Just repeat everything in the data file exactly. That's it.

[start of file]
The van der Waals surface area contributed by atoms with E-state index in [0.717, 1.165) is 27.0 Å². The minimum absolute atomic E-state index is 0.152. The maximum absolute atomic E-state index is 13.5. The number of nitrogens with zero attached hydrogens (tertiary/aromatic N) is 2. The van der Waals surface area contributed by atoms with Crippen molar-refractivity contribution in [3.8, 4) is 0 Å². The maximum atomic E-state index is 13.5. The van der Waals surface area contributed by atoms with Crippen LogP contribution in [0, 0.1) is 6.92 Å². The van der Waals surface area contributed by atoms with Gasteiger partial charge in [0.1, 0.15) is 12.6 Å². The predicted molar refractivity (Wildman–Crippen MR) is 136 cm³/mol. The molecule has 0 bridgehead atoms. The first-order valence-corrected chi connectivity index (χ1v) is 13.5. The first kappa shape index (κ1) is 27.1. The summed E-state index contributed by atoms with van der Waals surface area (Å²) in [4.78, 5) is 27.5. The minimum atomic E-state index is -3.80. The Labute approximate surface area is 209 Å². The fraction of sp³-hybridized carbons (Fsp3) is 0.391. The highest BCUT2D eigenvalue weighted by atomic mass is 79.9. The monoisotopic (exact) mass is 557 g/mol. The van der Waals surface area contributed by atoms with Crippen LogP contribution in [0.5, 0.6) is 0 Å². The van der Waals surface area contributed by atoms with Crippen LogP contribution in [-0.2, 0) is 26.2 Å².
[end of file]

The van der Waals surface area contributed by atoms with E-state index in [0.717, 1.165) is 27.0 Å². The minimum absolute atomic E-state index is 0.152. The maximum absolute atomic E-state index is 13.5. The number of nitrogens with zero attached hydrogens (tertiary/aromatic N) is 2. The van der Waals surface area contributed by atoms with Crippen molar-refractivity contribution in [3.8, 4) is 0 Å². The maximum atomic E-state index is 13.5. The van der Waals surface area contributed by atoms with Crippen LogP contribution in [0, 0.1) is 6.92 Å². The van der Waals surface area contributed by atoms with Gasteiger partial charge in [0.1, 0.15) is 12.6 Å². The predicted molar refractivity (Wildman–Crippen MR) is 136 cm³/mol. The molecule has 0 bridgehead atoms. The first-order valence-corrected chi connectivity index (χ1v) is 13.5. The first kappa shape index (κ1) is 27.1. The summed E-state index contributed by atoms with van der Waals surface area (Å²) in [4.78, 5) is 27.5. The minimum atomic E-state index is -3.80. The Labute approximate surface area is 209 Å². The fraction of sp³-hybridized carbons (Fsp3) is 0.391. The highest BCUT2D eigenvalue weighted by atomic mass is 79.9. The monoisotopic (exact) mass is 557 g/mol. The van der Waals surface area contributed by atoms with Crippen LogP contribution in [0.5, 0.6) is 0 Å². The van der Waals surface area contributed by atoms with Crippen LogP contribution in [-0.2, 0) is 26.2 Å².